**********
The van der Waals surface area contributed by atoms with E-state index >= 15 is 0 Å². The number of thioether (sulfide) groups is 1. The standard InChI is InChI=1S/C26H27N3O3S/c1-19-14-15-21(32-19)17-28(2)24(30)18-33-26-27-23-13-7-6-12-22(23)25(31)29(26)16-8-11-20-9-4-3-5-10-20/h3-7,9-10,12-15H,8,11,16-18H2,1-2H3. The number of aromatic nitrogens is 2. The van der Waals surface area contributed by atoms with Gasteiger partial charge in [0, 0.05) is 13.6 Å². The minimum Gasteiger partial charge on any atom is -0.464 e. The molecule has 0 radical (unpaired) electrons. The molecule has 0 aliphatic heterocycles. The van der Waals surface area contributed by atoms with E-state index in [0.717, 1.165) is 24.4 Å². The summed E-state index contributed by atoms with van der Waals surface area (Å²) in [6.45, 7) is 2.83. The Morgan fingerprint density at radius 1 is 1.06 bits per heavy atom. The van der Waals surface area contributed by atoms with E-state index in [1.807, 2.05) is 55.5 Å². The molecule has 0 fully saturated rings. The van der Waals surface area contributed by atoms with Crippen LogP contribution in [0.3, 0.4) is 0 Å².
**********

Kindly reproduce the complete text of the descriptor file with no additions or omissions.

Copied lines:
The van der Waals surface area contributed by atoms with E-state index >= 15 is 0 Å². The number of thioether (sulfide) groups is 1. The standard InChI is InChI=1S/C26H27N3O3S/c1-19-14-15-21(32-19)17-28(2)24(30)18-33-26-27-23-13-7-6-12-22(23)25(31)29(26)16-8-11-20-9-4-3-5-10-20/h3-7,9-10,12-15H,8,11,16-18H2,1-2H3. The number of aromatic nitrogens is 2. The van der Waals surface area contributed by atoms with Gasteiger partial charge in [0, 0.05) is 13.6 Å². The minimum Gasteiger partial charge on any atom is -0.464 e. The molecule has 0 radical (unpaired) electrons. The molecule has 0 aliphatic heterocycles. The van der Waals surface area contributed by atoms with E-state index in [0.717, 1.165) is 24.4 Å². The summed E-state index contributed by atoms with van der Waals surface area (Å²) in [6.45, 7) is 2.83. The Morgan fingerprint density at radius 1 is 1.06 bits per heavy atom. The van der Waals surface area contributed by atoms with E-state index in [1.807, 2.05) is 55.5 Å². The molecule has 0 fully saturated rings. The van der Waals surface area contributed by atoms with Crippen LogP contribution in [0.3, 0.4) is 0 Å².